Letter 20

Shalom E. Holtz

Associate Professor of Bible
Yeshiva University

February 8, 2017

Dear President Trump, Vice President Pence, Members of the Trump Administration and 115th Congress,

The biblical book of Deuteronomy lays out a vision of leadership in its laws of the king. Alongside limiting his extravagance, the king must keep a copy of the law with him and “read it all his life so that he may learn to revere his God. . . [and] not act haughtily towards his fellows” (Deuteronomy 17:18­­–20). The law’s express purpose is to teach the king humility. The king and his subjects are “fellows,” literally “brothers.” No one, not even the most powerful human authority, is above the law.

Consonant with this legislative vision, the biblical prophets regularly call kings to task for abusing the power of their office. Thus, Jeremiah stands in the ostentatious residence of the Judean King Jehoiakim and excoriates the injustice his palace represents (Jeremiah 22:13–15):

Woe to him who build his house without righteousness
and his upper rooms without justice.
He makes his fellow work for nothing,
his wages he does not give him.
Who says: “I will build for myself a vast palace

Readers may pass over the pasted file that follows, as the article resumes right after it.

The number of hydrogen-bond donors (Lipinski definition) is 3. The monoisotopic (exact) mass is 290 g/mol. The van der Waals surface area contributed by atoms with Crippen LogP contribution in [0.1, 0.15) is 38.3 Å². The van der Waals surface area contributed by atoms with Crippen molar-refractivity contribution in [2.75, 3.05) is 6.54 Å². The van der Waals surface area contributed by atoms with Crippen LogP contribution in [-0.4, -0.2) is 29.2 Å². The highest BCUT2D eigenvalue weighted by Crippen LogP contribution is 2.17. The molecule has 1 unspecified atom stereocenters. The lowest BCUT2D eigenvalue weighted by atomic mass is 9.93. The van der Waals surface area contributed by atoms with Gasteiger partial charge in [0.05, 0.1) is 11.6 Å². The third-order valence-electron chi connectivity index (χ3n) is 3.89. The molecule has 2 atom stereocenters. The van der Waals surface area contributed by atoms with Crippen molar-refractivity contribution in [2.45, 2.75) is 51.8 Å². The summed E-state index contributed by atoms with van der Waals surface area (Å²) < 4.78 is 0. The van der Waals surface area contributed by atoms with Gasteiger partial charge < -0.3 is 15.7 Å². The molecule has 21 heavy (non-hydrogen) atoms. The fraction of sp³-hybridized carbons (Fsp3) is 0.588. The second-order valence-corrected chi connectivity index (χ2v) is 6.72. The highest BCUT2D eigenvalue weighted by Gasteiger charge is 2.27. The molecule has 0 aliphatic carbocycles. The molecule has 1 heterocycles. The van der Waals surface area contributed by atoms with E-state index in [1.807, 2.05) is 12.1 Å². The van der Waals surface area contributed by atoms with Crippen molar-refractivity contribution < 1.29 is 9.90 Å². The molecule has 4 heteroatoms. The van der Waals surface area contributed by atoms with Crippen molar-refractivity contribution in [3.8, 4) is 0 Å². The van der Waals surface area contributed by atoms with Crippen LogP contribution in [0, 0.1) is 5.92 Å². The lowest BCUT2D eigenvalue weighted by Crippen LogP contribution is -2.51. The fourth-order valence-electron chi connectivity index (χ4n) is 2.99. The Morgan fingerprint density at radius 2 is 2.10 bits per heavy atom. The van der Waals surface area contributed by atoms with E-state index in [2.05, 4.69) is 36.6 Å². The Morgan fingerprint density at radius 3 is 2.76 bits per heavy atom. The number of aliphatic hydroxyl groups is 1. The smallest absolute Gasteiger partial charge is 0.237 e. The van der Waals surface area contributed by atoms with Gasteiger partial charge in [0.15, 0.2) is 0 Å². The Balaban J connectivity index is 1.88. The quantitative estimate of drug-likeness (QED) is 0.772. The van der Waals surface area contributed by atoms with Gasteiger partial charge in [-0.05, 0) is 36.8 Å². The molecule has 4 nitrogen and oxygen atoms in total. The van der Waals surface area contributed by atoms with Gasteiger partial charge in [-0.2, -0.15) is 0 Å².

with spacious upper rooms.”
And he frames for himself windows,
paneled in cedar, painted with vermilion.
Are you a king because you compete in cedar?

The prophet peels away the royal red paint and wood paneling to expose the palace’s weak foundation. Built on the backs of poorly paid workers, the building—beautiful though it may be—undermines the ideals of justice the king is meant to uphold.

There are obvious differences between kingship in ancient Israel and the modern American presidency. Nevertheless, this aspect of the Bible’s message remains relevant to our leaders today. Political offices, even as they bring honor and power, demand humility and commitment to “doing what is right and good” (Deuteronomy 6:18).


Shalom E. Holtz

Shalom E. Holtz
Associate Professor of Bible
Yeshiva University

About the author

Shalom E. Holtz, Associate Professor of Bible at Yeshiva University, holds degrees in Near Eastern Languages and Civilizations from Harvard (AB, 1999) and the University of Pennsylvania (Ph.D., 2006). His recent published works include Neo-Babylonian Trial Records (Society of Biblical Literature, 2014) and several comparative studies on biblical and Mesopotamian law.